McKibben vs Bernardi – science vs anecdote

Last night's Q&A program pitted environmentalist Bill McKibben against anti-climate science Cory Bernardi, in a familiar climate debate. The AFR's Michael Stutchbury's position however, shows why tackling emissions will be a great challenge.

Last night’s ABC Q&A program didn’t spend much time discussing the issue of climate change, but it nonetheless represented an excellent microcosm of the broader political debate on the issue.

On one side you had Bill McKibben, who has dedicated his life to the cause of reducing greenhouse gas emissions. He is trying to put the fear of God into investors that money in fossil fuels is like investing in the horse and buggy industry at the dawn of the motor vehicle. 

In the other corner was Cory Bernardi, one of the ring leaders behind the toppling of Malcolm Turnbull because of his support for an emissions trading scheme, who believes global warming is a fraud.

But on top of this, and perhaps more interesting, was the involvement of Michael Stutchbury, editor of the Australian Financial Review and former economics editor at The Australian. While not at the same extreme end of the debate as Bernardi, his comments illustrate the extremely difficult task confronting those who want Australia to take serious action to reduce emissions.

The debate was a highly familiar one to those that have been engaged in the climate debate for the last few years.  

Bernardi’s argument was along the lines of:

‘Well, the Earth’s climate changes all the time, always has, always will and this happened well before we came along burning fossil fuels. Oh and by the way the world stopped warming since 1998 and I just saw an article the other day saying Chlorofluorocarbons were the real culprit of warming not CO2. Lastly and very importantly fossil fuels are really useful and Bill until you can fly over to Australia in a plane operating off wind power, I’m not really interested.’

McKibben’s response delved down in physical and mathematical specifics:

‘It has been known for a very long time that the molecular structure of CO2 traps heat which can be measured in a lab.  Even at the turn of the 19th Century Arrhenius managed to calculate that rises in CO2 would have a significant warming effect. The entire Arctic is melting before our eyes. If you stick a pH strip into the Sydney Harbour today it is 30 per cent more acidic then it would have been 40 years ago. The atmosphere holds 5 per cent more moisture leading to more extreme droughts and then floods. Peak scientific institutions like Australia’s own Academy of Science back the view that we’re causing global warming. We can only afford to burn 560 gigatonnes of fossil fuel carbon if we’re to keep temperature rise below 2 degrees.’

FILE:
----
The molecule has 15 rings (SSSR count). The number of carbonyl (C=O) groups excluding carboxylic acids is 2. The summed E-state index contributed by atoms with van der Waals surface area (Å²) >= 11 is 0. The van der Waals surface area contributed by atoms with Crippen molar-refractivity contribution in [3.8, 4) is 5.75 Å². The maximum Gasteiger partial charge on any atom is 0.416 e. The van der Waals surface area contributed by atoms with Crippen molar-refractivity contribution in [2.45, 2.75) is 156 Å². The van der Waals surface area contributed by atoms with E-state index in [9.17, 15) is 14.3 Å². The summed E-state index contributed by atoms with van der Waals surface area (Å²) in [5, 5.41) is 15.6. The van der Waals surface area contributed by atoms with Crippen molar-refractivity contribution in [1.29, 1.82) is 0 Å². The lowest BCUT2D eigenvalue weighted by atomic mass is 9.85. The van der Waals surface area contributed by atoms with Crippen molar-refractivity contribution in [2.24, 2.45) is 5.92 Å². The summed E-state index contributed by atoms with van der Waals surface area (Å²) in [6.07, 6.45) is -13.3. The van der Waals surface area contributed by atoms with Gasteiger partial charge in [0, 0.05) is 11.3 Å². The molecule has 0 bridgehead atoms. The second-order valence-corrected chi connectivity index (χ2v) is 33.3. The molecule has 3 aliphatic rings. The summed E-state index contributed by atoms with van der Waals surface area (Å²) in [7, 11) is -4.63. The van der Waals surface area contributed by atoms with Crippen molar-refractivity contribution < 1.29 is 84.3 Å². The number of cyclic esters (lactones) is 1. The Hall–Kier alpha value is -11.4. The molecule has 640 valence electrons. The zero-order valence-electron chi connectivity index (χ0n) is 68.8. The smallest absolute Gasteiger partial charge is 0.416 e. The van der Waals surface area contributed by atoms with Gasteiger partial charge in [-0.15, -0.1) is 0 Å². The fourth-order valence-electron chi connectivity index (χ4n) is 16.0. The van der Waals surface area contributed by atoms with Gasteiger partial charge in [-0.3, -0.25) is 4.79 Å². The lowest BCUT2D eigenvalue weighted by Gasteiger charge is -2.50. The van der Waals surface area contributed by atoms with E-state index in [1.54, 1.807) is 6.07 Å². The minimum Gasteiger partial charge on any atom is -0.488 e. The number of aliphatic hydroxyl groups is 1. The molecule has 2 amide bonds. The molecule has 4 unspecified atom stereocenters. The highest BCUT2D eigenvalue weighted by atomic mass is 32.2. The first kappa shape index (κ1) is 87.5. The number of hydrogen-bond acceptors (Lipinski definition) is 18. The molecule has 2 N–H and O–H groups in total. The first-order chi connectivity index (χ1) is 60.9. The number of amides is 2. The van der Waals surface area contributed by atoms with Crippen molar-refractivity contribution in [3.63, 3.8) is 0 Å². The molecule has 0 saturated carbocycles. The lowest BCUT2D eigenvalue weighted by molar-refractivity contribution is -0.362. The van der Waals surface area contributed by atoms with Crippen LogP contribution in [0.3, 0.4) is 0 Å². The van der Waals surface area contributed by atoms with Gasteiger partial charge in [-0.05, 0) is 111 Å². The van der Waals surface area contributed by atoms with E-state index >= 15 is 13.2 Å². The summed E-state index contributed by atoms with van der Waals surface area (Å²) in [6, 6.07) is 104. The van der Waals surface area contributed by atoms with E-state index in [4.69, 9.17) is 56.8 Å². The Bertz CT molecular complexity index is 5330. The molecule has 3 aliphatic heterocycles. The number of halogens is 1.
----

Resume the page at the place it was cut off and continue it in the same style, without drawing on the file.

Then Stutchbury was brought into the conversation. His view paraphrased:

‘Yep, I have to accept that the bulk of scientific evidence suggests global warming is real. But Australia is making a lot of money from selling fossil fuels that underpins our standard of living. Also we should be proud that this is helping the poor of China and India out of extreme poverty. If we didn’t sell them fossil fuels they’d get it from somewhere else anyway.’

In watching the short exchange, it brought to mind the differences in view you get when you climb from the forest floor up to the top of 30 metre tall fire watch towers that are dotted around Australia’s national and state parks (example shown below). 

Graph for McKibben vs Bernardi – science vs anecdote

The height of these fire towers enables fire authority staff to see 360 degrees for tens of kilometres into the distance across vast swathes of the park. They can then spot the location of fires far into the distance so they can be attacked well before they present a dangerous threat to life or property. On the ground below these towers there is also often a view of the surrounding park, but it is obscured by the surrounding trees.

Bill McKibben was like the person sitting up high in fire watch tower able to look across the entire forest and holding some pretty big binoculars. He’s describing in quite precise terms the location and size of a large bushfire several kilometres to the north and moving quickly towards us.  

Cory Bernardi on the other hand was down on the forest floor with thick forest to the north of him and looking south with squinting eyes saying, ‘there’s no smoke I can see or smell, you must be out of your brains Bill.’

McKibben beckons Bernardi up to the watchtower, but Bernardi says he prefers the view down on the ground and can see heaps of the forest already. Besides that there’s a really nice picnic laid out on the ground with lots of delicious food he’d like to eat. 

McKibben then yells out to Stutchbury. Stutchbury admits McKibben has got some pretty good binoculars and probably has a better view, but that picnic looks really, really yummy. Besides the fire might take some time to reach them, by which time they’ll be able to escape or it might change direction. 

McKibben tells him they don’t have time to eat the picnic and he’s got some food back at his place they can all eat. Stutchbury knows McKibben’s a health freak and the food won’t be as tasty as that on offer at the picnic. He decides to ask Bernardi his opinion and after balancing up their respective views, he elects to sit down and enjoy the picnic.